How to visit Italian volcanoes responsibly

Their fiery reputation may precede them, but Italy‘s volcanoes aren’t necessarily hard to visit. If you want to see the big three, Mount Etna, Vesuvius and Stromboli (an island-volcano off the northern coast of Sicily), the most important thing to know is that they are all nature reserves and should be handled with care.

“The mission of each park is to preserve its biodiversity,” says Agostino Casillo, president of the Parco Nazionale del Vesuvio (www.parconazinaledelvesuvio.it). “And to do that, you need to link conservation to human activity.”

After all, at around 20,000 acres, there’s more to Vesuvius than the cone. There are farms, vineyards, a medieval village (Casamale) and – Agostino’s favorite spot – the Cognoli di Ottaviano, a hike with panoramic views of the Valle dell’Inferno, the Bay of Naples and Vesuvius him -same. To savor it all, he recommends staying longer. “Tourism should focus on sustainability,” says Agostino. “Travelling tourism is damaging to the environment and does not benefit the community financially.”

Alberto Ciarallo agrees. As founder of Cognosci Tourist attractions, he organizes volcano hikes and helicopter tours of Etna and Stromboli, and suggests visitors spend the night on the latter. “It’s theatrical and unique, because the whole island is a volcano,” he says. “But it’s quite small and can get crowded with hikers.”

On Etna, Alberto suggests not only tackling the volcano itself, but also the surrounding countryside, with a ride on the 19th-century Ferrovia Circumetnea, a local railway line that skirts the foothills. It is also recommended to visit the vineyards producing increasingly popular Etna wines, such as Cotanera. Here, travelers can tour the steep terraced vineyards at the foot of the volcano before a wine tasting session with superb home cooking.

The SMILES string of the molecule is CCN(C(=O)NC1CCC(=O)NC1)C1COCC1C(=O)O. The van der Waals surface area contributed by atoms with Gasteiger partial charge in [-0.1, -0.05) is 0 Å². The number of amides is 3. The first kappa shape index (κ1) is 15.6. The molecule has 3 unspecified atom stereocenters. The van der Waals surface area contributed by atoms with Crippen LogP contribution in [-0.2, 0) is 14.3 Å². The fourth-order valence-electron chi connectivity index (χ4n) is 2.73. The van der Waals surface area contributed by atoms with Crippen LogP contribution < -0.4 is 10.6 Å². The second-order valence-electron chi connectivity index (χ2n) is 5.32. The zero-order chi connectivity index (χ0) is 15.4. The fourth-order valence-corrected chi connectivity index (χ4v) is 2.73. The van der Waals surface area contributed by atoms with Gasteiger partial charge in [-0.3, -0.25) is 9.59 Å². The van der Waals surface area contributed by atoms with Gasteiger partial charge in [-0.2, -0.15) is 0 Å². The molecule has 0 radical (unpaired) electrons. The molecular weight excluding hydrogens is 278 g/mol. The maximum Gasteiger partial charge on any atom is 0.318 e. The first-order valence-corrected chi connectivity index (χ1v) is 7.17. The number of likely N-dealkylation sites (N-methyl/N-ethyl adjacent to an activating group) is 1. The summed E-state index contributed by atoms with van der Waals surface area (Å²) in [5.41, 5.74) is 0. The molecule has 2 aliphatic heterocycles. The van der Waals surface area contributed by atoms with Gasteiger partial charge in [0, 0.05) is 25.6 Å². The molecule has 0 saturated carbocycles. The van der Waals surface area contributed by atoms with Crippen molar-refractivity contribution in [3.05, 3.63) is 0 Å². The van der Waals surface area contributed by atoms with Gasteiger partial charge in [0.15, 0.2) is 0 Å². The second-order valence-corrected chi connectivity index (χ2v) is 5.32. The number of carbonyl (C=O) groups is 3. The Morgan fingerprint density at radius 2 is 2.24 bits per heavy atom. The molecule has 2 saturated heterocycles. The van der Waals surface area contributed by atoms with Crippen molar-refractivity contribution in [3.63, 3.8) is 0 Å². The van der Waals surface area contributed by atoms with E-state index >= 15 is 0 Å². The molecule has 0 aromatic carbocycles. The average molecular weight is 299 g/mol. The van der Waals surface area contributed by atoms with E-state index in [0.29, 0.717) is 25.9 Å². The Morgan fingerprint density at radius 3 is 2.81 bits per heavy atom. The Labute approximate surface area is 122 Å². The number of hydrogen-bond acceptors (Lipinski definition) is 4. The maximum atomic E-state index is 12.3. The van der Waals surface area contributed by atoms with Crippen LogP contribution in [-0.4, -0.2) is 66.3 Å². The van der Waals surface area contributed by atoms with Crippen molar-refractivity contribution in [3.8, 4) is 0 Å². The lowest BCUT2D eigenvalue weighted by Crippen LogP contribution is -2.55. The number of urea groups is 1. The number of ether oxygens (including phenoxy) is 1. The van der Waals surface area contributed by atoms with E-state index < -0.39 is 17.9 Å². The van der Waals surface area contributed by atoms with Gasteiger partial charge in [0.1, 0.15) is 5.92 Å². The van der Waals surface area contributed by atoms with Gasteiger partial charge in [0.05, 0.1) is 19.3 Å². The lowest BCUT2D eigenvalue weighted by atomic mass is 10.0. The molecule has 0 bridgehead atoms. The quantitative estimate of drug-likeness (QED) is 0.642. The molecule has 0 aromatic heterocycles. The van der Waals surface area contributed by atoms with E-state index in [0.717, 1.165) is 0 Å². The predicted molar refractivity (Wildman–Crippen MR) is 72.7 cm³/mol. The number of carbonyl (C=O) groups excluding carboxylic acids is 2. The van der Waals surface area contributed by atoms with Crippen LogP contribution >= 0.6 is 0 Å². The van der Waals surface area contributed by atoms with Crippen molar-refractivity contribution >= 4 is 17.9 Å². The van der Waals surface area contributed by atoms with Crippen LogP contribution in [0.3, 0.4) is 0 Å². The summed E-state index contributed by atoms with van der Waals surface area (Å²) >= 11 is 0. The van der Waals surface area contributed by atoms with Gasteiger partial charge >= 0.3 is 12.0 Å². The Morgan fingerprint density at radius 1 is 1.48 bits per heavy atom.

If you go to the Gran Cono, or crater, from Mount Vesuviusit is best to approach it from Ercolano (Herculaneum), explains Mario Riccardi, a Campania guide with a local cooperative Gaia. You can get there by bus from the city’s Circumvesuviana train station (note that there are no restrooms once you head into the crater). Buses will take you up the volcano to an elevation of about 3,200 feet, from where a zigzag trail will take you to the crater, about 1,000 feet higher.

On Stromboli, it’s all about eruptions, which happen about every 20-30 minutes. Tours depart a few hours before sunset and return after dark, but to get there responsibly you need a guide who knows the weather conditions, as well as the volcano, so that can warn of impending explosions or tsunamis. This expert assistance can help travelers place the island in its geological and political context. “Tourists return home changed if they understand Stromboli,” says Adriano Di Pietro, a volcanologist guide with Magmatrek. Guides can also take you higher – visitors can hike up to 950 feet alone, but can reach 1,300 feet with a guide.

So when is the best time to go? Mario Riccardi says any clear day is good for Vesuvius, but watch out for storms – the volcano is closed if there is a chance of lightning. Alberto Ciarella advises late spring and late September for Stromboli and Etna as the former is busy in summer, while there can be snow on Etna until May. “Spring offers carpets of wildflowers and the drama of melting snow, with bright blue skies and glistening sea views,” he says. But make sure you don’t leave your visit to Stromboli until the end of the year. “It is almost impossible to reach the island in winter,” explains Adriano Di Pietro.

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